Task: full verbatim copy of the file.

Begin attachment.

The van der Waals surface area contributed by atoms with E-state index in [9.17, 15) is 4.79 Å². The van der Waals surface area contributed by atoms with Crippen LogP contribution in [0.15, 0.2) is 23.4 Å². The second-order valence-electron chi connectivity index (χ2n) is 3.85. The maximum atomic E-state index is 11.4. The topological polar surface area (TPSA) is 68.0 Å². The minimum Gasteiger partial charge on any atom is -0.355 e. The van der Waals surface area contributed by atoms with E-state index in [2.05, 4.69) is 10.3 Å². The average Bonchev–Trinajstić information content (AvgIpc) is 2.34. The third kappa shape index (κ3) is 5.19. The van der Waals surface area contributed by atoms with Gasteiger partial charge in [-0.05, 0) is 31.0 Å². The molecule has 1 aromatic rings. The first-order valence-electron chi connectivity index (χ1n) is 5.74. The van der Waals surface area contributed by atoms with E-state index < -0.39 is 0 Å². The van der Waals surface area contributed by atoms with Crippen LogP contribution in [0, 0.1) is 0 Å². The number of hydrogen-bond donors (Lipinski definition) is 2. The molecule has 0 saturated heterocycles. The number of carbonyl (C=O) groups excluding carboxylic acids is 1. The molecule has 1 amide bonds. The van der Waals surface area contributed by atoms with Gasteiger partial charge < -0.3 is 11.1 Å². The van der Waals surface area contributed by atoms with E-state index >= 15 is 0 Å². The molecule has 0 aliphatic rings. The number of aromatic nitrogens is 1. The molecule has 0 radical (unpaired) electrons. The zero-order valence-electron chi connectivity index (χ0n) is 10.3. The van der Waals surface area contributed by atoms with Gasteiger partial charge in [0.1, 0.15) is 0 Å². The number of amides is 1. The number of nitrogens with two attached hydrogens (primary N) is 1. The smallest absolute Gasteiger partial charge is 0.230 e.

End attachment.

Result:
The van der Waals surface area contributed by atoms with E-state index in [9.17, 15) is 4.79 Å². The van der Waals surface area contributed by atoms with Crippen LogP contribution in [0.15, 0.2) is 23.4 Å². The second-order valence-electron chi connectivity index (χ2n) is 3.85. The maximum atomic E-state index is 11.4. The topological polar surface area (TPSA) is 68.0 Å². The minimum Gasteiger partial charge on any atom is -0.355 e. The van der Waals surface area contributed by atoms with E-state index in [2.05, 4.69) is 10.3 Å². The average Bonchev–Trinajstić information content (AvgIpc) is 2.34. The third kappa shape index (κ3) is 5.19. The van der Waals surface area contributed by atoms with Gasteiger partial charge in [-0.05, 0) is 31.0 Å². The molecule has 1 aromatic rings. The first-order valence-electron chi connectivity index (χ1n) is 5.74. The van der Waals surface area contributed by atoms with E-state index < -0.39 is 0 Å². The van der Waals surface area contributed by atoms with Crippen LogP contribution in [0, 0.1) is 0 Å². The number of hydrogen-bond donors (Lipinski definition) is 2. The molecule has 0 saturated heterocycles. The number of carbonyl (C=O) groups excluding carboxylic acids is 1. The molecule has 1 amide bonds. The van der Waals surface area contributed by atoms with Gasteiger partial charge < -0.3 is 11.1 Å². The van der Waals surface area contributed by atoms with E-state index >= 15 is 0 Å². The molecule has 0 aliphatic rings. The number of aromatic nitrogens is 1. The molecule has 0 radical (unpaired) electrons. The zero-order valence-electron chi connectivity index (χ0n) is 10.3. The van der Waals surface area contributed by atoms with Gasteiger partial charge in [0.1, 0.15) is 0 Å². The number of amides is 1. The number of nitrogens with two attached hydrogens (primary N) is 1. The smallest absolute Gasteiger partial charge is 0.230 e.